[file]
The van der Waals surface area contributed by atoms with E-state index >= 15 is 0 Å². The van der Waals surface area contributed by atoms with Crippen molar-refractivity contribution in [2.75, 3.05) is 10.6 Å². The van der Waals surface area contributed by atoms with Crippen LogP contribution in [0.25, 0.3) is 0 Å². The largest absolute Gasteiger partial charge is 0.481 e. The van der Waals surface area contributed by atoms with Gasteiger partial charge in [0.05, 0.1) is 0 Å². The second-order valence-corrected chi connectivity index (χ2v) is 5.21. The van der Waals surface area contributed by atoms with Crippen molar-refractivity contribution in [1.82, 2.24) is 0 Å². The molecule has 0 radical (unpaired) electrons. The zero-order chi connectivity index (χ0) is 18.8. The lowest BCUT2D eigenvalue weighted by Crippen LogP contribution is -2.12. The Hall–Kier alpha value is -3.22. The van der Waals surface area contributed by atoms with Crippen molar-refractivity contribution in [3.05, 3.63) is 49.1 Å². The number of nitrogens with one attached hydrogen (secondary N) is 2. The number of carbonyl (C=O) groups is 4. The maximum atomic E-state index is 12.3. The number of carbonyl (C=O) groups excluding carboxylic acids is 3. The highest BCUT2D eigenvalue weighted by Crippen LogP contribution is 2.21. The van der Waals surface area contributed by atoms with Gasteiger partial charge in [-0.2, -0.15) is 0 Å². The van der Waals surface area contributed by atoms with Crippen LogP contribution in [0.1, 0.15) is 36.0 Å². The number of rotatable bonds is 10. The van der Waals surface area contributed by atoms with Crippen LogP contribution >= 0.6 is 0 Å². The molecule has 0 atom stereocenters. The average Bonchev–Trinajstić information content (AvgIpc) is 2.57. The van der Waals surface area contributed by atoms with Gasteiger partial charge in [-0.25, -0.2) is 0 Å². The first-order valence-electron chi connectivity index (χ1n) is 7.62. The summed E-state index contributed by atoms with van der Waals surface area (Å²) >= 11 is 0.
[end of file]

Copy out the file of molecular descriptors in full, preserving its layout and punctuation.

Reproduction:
The van der Waals surface area contributed by atoms with E-state index >= 15 is 0 Å². The van der Waals surface area contributed by atoms with Crippen molar-refractivity contribution in [2.75, 3.05) is 10.6 Å². The van der Waals surface area contributed by atoms with Crippen LogP contribution in [0.25, 0.3) is 0 Å². The largest absolute Gasteiger partial charge is 0.481 e. The van der Waals surface area contributed by atoms with Gasteiger partial charge in [0.05, 0.1) is 0 Å². The second-order valence-corrected chi connectivity index (χ2v) is 5.21. The van der Waals surface area contributed by atoms with Crippen molar-refractivity contribution in [1.82, 2.24) is 0 Å². The molecule has 0 radical (unpaired) electrons. The zero-order chi connectivity index (χ0) is 18.8. The lowest BCUT2D eigenvalue weighted by Crippen LogP contribution is -2.12. The Hall–Kier alpha value is -3.22. The van der Waals surface area contributed by atoms with Crippen molar-refractivity contribution in [3.05, 3.63) is 49.1 Å². The number of nitrogens with one attached hydrogen (secondary N) is 2. The number of carbonyl (C=O) groups is 4. The maximum atomic E-state index is 12.3. The number of carbonyl (C=O) groups excluding carboxylic acids is 3. The highest BCUT2D eigenvalue weighted by Crippen LogP contribution is 2.21. The van der Waals surface area contributed by atoms with Gasteiger partial charge in [-0.2, -0.15) is 0 Å². The van der Waals surface area contributed by atoms with Crippen LogP contribution in [0.1, 0.15) is 36.0 Å². The number of rotatable bonds is 10. The van der Waals surface area contributed by atoms with Crippen LogP contribution >= 0.6 is 0 Å². The molecule has 0 atom stereocenters. The average Bonchev–Trinajstić information content (AvgIpc) is 2.57. The van der Waals surface area contributed by atoms with Gasteiger partial charge in [-0.25, -0.2) is 0 Å². The first-order valence-electron chi connectivity index (χ1n) is 7.62. The summed E-state index contributed by atoms with van der Waals surface area (Å²) >= 11 is 0.